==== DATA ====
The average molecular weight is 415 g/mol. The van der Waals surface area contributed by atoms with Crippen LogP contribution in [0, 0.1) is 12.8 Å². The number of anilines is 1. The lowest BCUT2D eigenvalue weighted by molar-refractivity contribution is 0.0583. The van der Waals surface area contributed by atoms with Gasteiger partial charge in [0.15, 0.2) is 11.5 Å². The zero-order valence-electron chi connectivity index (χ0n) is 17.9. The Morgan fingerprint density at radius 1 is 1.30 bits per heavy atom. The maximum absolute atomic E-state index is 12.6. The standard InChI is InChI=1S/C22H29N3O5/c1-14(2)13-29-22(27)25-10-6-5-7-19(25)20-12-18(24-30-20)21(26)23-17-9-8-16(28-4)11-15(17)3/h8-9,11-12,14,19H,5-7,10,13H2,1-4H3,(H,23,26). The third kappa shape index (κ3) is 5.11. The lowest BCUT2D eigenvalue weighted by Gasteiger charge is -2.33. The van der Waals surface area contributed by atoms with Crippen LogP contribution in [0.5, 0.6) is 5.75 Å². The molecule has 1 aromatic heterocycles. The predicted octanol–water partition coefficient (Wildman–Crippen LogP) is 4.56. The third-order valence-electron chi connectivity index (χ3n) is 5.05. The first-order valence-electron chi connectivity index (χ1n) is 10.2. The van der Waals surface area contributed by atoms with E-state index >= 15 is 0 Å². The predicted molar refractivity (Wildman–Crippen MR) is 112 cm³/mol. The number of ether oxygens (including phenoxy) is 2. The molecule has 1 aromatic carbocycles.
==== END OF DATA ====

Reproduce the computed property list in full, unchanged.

The average molecular weight is 415 g/mol. The van der Waals surface area contributed by atoms with Crippen LogP contribution in [0, 0.1) is 12.8 Å². The number of anilines is 1. The lowest BCUT2D eigenvalue weighted by molar-refractivity contribution is 0.0583. The van der Waals surface area contributed by atoms with Gasteiger partial charge in [0.15, 0.2) is 11.5 Å². The zero-order valence-electron chi connectivity index (χ0n) is 17.9. The Morgan fingerprint density at radius 1 is 1.30 bits per heavy atom. The maximum absolute atomic E-state index is 12.6. The standard InChI is InChI=1S/C22H29N3O5/c1-14(2)13-29-22(27)25-10-6-5-7-19(25)20-12-18(24-30-20)21(26)23-17-9-8-16(28-4)11-15(17)3/h8-9,11-12,14,19H,5-7,10,13H2,1-4H3,(H,23,26). The third kappa shape index (κ3) is 5.11. The lowest BCUT2D eigenvalue weighted by Gasteiger charge is -2.33. The van der Waals surface area contributed by atoms with Crippen LogP contribution in [0.5, 0.6) is 5.75 Å². The molecule has 1 aromatic heterocycles. The predicted octanol–water partition coefficient (Wildman–Crippen LogP) is 4.56. The third-order valence-electron chi connectivity index (χ3n) is 5.05. The first-order valence-electron chi connectivity index (χ1n) is 10.2. The van der Waals surface area contributed by atoms with E-state index >= 15 is 0 Å². The predicted molar refractivity (Wildman–Crippen MR) is 112 cm³/mol. The number of ether oxygens (including phenoxy) is 2. The molecule has 1 aromatic carbocycles.